To the Editor:
The earth is alive and sacred.
How can this be honored in the way we build our world? In our urban planning and design?
And what do we do when it is clearly not being honored?
Our legislative system currently gives us- the people - no leg to stand on when corporations come along with projects that follow a doomed narrative: Our earth is a resource to be used.
All-too-often this use becomes abuse because of disregard to our earth’s life and sacredness. And when that happens? We the people are unfortunately left feeling powerless in stopping or changing the narrative these projects perpetuate, regardless of the extent to which they may harm the health of ecosystems and communities.
But we are not powerless.
One purpose of the Right to a Healthy Climate ordinance, passed by Exeter residents this past march, is to assert the legislative power we as communities actually have. As the ordinance states: “This right of self-government, as stated in the Declaration of Independence, is natural, fundamental, and unalienable. It is also secured to us by the U.S. Constitution and the Constitution of the State of New Hampshire.”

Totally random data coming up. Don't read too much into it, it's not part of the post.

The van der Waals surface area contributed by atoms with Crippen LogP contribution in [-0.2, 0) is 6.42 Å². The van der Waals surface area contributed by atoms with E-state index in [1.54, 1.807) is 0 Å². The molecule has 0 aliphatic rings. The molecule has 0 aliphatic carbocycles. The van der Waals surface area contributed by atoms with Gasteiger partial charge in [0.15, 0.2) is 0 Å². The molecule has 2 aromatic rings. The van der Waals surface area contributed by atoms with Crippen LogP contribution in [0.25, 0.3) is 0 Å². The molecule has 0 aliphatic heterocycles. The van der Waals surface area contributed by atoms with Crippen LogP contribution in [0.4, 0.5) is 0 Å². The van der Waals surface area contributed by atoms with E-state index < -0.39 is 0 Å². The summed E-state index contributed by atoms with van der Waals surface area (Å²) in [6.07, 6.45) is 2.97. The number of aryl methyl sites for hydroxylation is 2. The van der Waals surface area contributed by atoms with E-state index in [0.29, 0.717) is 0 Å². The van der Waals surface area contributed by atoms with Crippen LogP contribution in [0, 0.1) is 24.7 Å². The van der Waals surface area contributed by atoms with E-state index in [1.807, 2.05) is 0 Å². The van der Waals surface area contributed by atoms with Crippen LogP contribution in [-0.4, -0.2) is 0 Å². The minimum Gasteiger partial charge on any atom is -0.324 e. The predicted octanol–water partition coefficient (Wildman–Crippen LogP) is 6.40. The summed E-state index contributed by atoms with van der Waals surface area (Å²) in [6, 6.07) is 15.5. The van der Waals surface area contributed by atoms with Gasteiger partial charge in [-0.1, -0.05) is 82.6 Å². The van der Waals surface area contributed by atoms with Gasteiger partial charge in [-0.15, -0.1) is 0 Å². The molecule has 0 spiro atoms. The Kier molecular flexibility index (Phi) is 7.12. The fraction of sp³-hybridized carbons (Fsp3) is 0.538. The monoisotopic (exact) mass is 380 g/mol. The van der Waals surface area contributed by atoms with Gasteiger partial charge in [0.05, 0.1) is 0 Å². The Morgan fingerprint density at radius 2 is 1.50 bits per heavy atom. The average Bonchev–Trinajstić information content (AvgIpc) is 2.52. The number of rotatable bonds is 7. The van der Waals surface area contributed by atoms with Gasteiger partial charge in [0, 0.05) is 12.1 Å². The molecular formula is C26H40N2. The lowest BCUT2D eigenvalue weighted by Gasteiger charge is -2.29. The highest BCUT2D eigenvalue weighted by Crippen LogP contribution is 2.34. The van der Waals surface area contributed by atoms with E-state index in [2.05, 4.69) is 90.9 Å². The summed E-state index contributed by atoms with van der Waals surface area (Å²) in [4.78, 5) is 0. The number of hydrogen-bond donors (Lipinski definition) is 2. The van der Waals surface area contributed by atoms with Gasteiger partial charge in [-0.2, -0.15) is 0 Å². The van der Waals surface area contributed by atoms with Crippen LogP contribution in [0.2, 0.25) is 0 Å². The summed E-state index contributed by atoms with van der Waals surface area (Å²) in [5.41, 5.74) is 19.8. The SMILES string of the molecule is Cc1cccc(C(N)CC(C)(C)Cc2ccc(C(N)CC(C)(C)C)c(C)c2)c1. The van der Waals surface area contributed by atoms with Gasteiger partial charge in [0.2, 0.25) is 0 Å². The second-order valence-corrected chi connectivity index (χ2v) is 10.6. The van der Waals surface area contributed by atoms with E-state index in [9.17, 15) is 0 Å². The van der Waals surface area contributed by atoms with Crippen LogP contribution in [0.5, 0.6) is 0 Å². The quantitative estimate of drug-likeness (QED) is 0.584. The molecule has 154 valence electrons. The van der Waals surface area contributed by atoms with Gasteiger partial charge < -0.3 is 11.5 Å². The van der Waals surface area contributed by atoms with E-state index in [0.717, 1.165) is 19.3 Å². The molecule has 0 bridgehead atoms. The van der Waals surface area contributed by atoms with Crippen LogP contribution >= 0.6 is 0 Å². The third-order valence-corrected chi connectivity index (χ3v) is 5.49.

What Exeter residents have done is created a local law that enables us to stop or change projects which will clearly do more harm than good to our ecosystems and our communities. Now, our town officials are more empowered in how they represent Exeter and look after its short and longterm well-being. Now, we may better elevate the narrative of a brighter future: The earth is alive and sacred.